The FCC is expected to specifically prohibit providers from blocking, slowing down, or speeding up individual websites in return for financial compensation. The ban on “Internet fast lanes” and “toll booths” will protect Internet startups that would otherwise face an immediate disadvantage from well-heeled competitors that can afford to pay for enhanced access to customers.

But despite claims from Net Neutrality opponents, Wheeler is not expected to impose a one-size-fits-all regulatory regime over broadband. Instead, he prefers to reserve regulatory powers to police individual disputes such as those between Netflix, Comcast, Verizon and other providers which caused traffic slowdowns for consumers in 2014 until paid peering agreements were finalized, compensating ISPs for handling Netflix streaming video content.

Providers fear that reclassifying broadband under Title II rules could subject them to future oversight of practices like usage-based billing, usage caps, speed throttling, broadband pricing and availability. But the Obama Administration is on record opposing price regulation of broadband, and few expect the FCC will adopt a micromanagement approach to broadband oversight.

Wheeler’s proposal is likely to win a majority vote from the three Democratic commissioners. Opposition is a virtual certainty from the Republican minority.

The telecom industry promises whatever rules are adopted will face an immediate challenge in court.

Cable Lobby Forgot to Mention It’s the Sole Backer of Sock Puppet Group ‘Onward Internet’

onward-internetWith millions at stake charging content producers extra for guaranteed fast lanes on the Internet, some lobbyists will go to almost any length to throw up roadblocks in opposition to Net Neutrality.

The sudden appearance of Onward Internet, a group that erects enormous “Internet suggestion boxes” at busy intersections in New York and San Francisco is a case in point.

At least a half-dozen 20-somethings, some dressed for a science fiction convention, staff the displays while encouraging people to write and toss in their own ideas about what they expect from the Internet over the next decade.

A higher bill and usage caps, unsurprisingly, were not among the suggestions. But it is doubtful the mysterious people behind Onward Internet are interested in hearing that.

Advocacy group ProPublica spent weeks trying to find who was paying for the youthful exuberance, giant black boxes, and hopelessly optimistic YouTube videos telling viewers the Internet was made to move data, and how amazing it was your Internet Service Providers valiantly kept up with the demand, helped connect industries and even topple dictatorships. Well, not corporate dictatorships in this country anyway.

With that kind of “feel good” message, ProPublica undoubtedly smelled industry money, especially after seeing lines like, “The Internet is a wild, free thing; unbounded by limits, unfettered by rules, it’s everyone’s responsibility to ensure that the Internet continues to advance.” But it took a leak from a worker hired to file permits and buy space in San Francisco for the street displays to finally blow the whistle.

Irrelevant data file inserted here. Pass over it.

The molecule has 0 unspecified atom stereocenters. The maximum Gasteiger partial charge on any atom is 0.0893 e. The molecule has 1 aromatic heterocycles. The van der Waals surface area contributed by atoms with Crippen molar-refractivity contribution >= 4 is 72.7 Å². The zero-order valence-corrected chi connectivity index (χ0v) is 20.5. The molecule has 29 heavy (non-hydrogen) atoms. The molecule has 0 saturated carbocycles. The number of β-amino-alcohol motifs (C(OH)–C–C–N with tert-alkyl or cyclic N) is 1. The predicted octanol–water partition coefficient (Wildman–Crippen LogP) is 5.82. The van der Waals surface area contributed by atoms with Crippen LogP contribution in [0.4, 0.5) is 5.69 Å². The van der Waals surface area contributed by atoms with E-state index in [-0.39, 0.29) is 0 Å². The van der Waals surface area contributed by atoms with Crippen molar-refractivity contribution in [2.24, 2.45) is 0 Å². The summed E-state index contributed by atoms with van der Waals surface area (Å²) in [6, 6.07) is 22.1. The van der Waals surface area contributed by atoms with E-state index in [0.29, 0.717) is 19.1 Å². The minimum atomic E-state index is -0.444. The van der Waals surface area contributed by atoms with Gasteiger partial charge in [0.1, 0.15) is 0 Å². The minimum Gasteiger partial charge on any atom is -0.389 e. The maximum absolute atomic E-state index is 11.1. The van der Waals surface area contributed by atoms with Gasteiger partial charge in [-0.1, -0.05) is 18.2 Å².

Onward Internet = the National Cable and Telecommunications Association, America’s largest cable industry lobbyist.

This appears to be a repurposed dumpster.

This appears to be a repurposed dumpster.

You couldn’t find a bigger critic of Net Neutrality if you tried.

The NCTA played coy with ProPublica when the group first confronted the cable lobby with the evidence.

“What led you to the conclusion that this is an NCTA effort,” asked NCTA spokesman Brian Dietz.

Busted, Dietz followed up with a statement suggesting the NCTA needed to keep its involvement top-secret because it might ‘bias’ the feedback they received:

“We’ve kept NCTA’s brand off Onward Internet because we want to collect unbiased feedback directly from individuals about what they want for the future of the Internet and how it can become even better than it is today,” Dietz told ProPublica. “The cable industry is proud of our role as a leading Internet provider in the U.S. but we feel it’s important to hear directly from consumers about how they envision the future so we can work hard on delivering it.”

“We had always intended to put the NCTA brand on it but we wanted to collect as much unbiased feedback as we could for a few weeks before putting our name on it,” Dietz later told VentureBeat.

The NCTA is hoping unwitting consumers submit comments they can use to oppose Net Neutrality and Title 2 reclassification of broadband as a “telecommunications service.”

Because if that happens, the Money Party may end before it even begins.

The NCTA’s astroturf effort is nothing new. A panoply of well-funded, telecom-industry backed sock puppet groups muddy the waters on these issues everyday, from Broadband for America to various think tanks and bought and paid for researchers.

http://www.phillipdampier.com/video/Onward Internet Decide the future of the Internet 10-8-14.mp4

Onward Internet is hoping you will share comments they can use to prove you oppose Net Neutrality. The NCTA is a strong opponent of Net Neutrality, which allows LOLCATS, movies, and dictatorship toppling to occur without paying even MORE money to the cable company for a fast lane that should have been fast in the first place, considering how much we are spending on it. Now Big Cable also want usage caps and allowances. The revolution has been capped. (1:22)